Letter (1933, June 29) confirming that no special act of legislature needed to create Criminal Insane division

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Letter (1933, June 29) confirming that no special act of legislature needed to create Criminal Insane division


Letter from H. M. Robbins, Deputy Minister of Hospitals, to Superintendent of Penitentiaries, dated June 29, 1933. Confirms that no act of the legislature was needed to create the Criminal Insane division of the Ontario Hospital, Penetanguishene.


Robbins, H. M.


Waypoint Centre for Mental Health Care




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Ontario Hospital,
TORONTO, June 29, 1933.

Dear Sir:

The subject is our discussion regarding the authority and other features involved in transferring the Federal insane convicts from the Ontario Hospital, Guelph to the Ontario Hospital, Penetanguishene. 

Your letter brings up a number of points and I shall deal with them as they occur in your communication. 

I regret I am unable to send you a copy of the Hospitals for the Insane Act as it is not pubslihed in pamphlet form. If you have access, which I presume you have, to the Revised Statutes of Ontario for 1927, you may refer to Chap. 353. 

No special act of the legislature was necessary to create th criminal insane division of the Ontario Hospital, Penetanguishene. That Institution has been used for the chronic insane for approximately the last three decades. The criminal insane division was an addition to the already existing Institution. Of course, an Order-in-Council designated the type of inmates in question.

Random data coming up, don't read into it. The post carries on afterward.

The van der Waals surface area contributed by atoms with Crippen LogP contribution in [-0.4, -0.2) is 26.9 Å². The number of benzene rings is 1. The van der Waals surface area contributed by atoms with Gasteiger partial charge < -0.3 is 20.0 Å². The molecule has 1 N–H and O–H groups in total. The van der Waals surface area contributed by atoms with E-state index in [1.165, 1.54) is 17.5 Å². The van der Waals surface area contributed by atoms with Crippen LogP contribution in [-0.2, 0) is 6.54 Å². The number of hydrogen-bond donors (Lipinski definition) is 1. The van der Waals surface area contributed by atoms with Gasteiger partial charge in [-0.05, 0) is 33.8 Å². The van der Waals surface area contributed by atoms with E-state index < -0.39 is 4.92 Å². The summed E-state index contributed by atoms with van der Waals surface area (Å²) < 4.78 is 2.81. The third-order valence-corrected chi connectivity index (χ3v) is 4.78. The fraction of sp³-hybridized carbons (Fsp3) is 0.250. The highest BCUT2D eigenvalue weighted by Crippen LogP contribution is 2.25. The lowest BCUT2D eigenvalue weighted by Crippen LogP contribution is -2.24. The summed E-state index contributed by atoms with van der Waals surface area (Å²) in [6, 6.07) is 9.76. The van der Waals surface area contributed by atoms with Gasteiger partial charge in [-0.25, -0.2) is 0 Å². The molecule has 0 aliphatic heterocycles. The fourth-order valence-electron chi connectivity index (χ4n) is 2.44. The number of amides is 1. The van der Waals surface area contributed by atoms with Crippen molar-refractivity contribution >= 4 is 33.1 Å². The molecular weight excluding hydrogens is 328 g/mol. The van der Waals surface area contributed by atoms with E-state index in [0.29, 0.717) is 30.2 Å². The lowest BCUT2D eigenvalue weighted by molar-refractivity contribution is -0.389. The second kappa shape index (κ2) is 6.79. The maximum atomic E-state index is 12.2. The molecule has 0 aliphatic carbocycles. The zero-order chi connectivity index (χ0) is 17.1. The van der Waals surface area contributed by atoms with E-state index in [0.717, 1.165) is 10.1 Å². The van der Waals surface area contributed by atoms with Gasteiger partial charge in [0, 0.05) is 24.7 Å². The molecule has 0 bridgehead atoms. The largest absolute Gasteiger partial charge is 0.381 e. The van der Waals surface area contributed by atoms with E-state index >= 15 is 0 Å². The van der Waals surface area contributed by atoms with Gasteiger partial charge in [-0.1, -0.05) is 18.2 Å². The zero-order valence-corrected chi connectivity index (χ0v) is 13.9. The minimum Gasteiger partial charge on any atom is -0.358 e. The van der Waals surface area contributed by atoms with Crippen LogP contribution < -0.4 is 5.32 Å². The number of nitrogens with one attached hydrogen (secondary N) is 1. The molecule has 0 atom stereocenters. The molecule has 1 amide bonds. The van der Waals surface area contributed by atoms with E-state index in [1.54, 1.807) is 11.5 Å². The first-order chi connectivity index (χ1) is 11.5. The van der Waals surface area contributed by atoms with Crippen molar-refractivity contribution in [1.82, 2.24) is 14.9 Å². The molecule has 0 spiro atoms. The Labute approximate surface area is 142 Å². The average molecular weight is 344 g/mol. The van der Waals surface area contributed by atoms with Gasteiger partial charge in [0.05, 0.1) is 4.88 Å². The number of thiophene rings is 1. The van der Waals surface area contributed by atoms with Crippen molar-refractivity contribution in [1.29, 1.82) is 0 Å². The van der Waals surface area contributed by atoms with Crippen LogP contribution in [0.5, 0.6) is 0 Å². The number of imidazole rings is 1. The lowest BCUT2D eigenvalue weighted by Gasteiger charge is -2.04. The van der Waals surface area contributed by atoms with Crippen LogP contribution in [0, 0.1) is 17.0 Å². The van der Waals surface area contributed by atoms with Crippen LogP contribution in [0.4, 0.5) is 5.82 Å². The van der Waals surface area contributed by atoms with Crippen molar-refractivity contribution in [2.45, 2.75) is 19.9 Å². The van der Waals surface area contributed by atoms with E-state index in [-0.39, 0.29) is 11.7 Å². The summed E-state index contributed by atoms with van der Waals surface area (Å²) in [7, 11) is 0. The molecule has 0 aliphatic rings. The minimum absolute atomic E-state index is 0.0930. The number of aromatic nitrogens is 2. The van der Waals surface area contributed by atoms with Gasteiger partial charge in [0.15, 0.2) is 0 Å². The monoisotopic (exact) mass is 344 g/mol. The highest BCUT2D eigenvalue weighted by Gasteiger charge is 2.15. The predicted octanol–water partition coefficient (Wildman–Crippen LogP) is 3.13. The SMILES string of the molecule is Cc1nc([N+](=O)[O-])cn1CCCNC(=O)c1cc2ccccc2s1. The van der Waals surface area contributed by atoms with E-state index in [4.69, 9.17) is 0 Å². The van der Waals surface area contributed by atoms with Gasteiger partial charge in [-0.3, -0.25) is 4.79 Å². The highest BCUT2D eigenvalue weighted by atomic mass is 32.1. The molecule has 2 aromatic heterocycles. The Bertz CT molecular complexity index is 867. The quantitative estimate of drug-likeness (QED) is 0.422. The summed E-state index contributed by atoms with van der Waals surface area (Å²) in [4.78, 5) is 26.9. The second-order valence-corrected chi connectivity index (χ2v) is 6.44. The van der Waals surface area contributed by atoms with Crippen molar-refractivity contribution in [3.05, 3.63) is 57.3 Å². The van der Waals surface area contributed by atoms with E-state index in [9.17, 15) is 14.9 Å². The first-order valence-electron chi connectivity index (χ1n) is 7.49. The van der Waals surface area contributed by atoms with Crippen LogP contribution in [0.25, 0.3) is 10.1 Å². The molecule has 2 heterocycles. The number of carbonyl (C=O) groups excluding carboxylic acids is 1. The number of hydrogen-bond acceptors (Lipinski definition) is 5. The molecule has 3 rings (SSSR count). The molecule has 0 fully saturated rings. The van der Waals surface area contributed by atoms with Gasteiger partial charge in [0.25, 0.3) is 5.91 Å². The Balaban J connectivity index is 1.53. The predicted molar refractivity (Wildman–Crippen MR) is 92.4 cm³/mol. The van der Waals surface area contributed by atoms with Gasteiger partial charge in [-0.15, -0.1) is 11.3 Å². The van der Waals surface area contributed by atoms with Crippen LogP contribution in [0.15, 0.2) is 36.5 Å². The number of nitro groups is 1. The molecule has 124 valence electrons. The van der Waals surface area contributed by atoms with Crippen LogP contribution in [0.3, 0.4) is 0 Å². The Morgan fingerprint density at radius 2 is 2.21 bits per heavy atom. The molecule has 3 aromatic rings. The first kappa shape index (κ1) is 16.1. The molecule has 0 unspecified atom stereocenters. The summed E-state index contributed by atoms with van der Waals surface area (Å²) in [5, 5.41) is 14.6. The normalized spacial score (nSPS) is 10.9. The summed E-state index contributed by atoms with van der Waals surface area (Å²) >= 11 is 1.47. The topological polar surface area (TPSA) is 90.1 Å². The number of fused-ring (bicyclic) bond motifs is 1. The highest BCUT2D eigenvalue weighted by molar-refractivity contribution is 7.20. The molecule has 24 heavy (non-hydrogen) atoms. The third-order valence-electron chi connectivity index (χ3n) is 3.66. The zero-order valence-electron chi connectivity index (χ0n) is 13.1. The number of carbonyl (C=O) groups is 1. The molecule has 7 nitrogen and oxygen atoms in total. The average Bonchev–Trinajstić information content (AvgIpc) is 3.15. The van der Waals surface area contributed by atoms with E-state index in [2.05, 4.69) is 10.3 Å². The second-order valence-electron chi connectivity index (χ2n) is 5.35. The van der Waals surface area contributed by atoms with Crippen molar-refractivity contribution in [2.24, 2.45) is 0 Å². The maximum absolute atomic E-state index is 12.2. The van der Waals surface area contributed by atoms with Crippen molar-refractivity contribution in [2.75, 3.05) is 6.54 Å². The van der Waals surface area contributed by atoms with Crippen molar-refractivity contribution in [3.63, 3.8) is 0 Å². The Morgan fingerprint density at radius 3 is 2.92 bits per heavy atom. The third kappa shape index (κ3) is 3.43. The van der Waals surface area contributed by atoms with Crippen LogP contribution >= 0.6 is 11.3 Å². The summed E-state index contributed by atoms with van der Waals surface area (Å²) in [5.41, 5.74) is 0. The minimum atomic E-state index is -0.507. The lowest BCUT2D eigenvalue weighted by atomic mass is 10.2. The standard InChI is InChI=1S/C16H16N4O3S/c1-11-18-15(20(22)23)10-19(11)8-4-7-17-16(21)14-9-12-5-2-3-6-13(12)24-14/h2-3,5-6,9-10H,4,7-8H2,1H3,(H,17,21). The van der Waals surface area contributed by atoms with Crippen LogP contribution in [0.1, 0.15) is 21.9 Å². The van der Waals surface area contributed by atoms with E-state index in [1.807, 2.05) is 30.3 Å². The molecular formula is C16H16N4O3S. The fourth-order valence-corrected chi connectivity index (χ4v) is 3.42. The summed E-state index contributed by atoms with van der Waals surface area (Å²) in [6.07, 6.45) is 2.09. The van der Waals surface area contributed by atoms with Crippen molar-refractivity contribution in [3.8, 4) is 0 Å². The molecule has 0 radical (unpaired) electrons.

I submit that you have a wrong perspective of the authority surrounding the custody of these Federal insane convicts in the Ontario Hospitals. There is nothing in the Hospitals for the Insane Act dealing with their cases. These types of patients, following Provincial permission and other pre-requisites have been admitted to and detained in the Ontario Hospitals solely on the warrants of the Minister of Justice. So other detention authority is employed. 

For instance, if a writ of habeas corpus were to be served on a Superntendent or myself, I would simply point out to the Supreme Court that the convict-patient is held on the order of the Minsiter of Justice and whom the Provincial administration allowed entry in veiew of the lack of facilities under R.S.C. 1927, c. 154, s. 54 at Kingston Penitentiary. 

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COPY FOR THE INFORMATION OF....................

In the circumstances, I think you will readily acknowledge that these 14 men in question are still Federal wards and such until their sentences expire. Naturally, I feel that a warrant should be issued for their change in environment. Of course, as the original warrants are kept at your Office, I think probably it might be wiser to draw up new ones so that they would act as an extension. However, this is only a suggestion and a matter of primary concern of your Office. 

As all the inmate population of the Ontario Hospital, Guelph were taken to the special purpose wing of the Hospital at Penetanguishene, my Office is not asking you to pay the expense involved in covering the 14 Federal insane convicts. They were transferred on the presumption that you would readily antedate the warrants to cover the matter. Then again, the transfer was carried out with such expedition and secrecy that my Office did not really have time to notify you. 

there is really no doubt in my mind as to the concern of your office in this matter and I hope with the presentation of the above advice, the situation will be clarified accordingly, but, if I can aid additionally, please feel free to correspond with me. 

Yours very truly, 
Deputy Minister of Hospitals. 
(H. H. Robbins)

Brig. Gen. D. M. Ormond., 
Superintendent of Penitentiaries,
OTTAWA .. Ont. 

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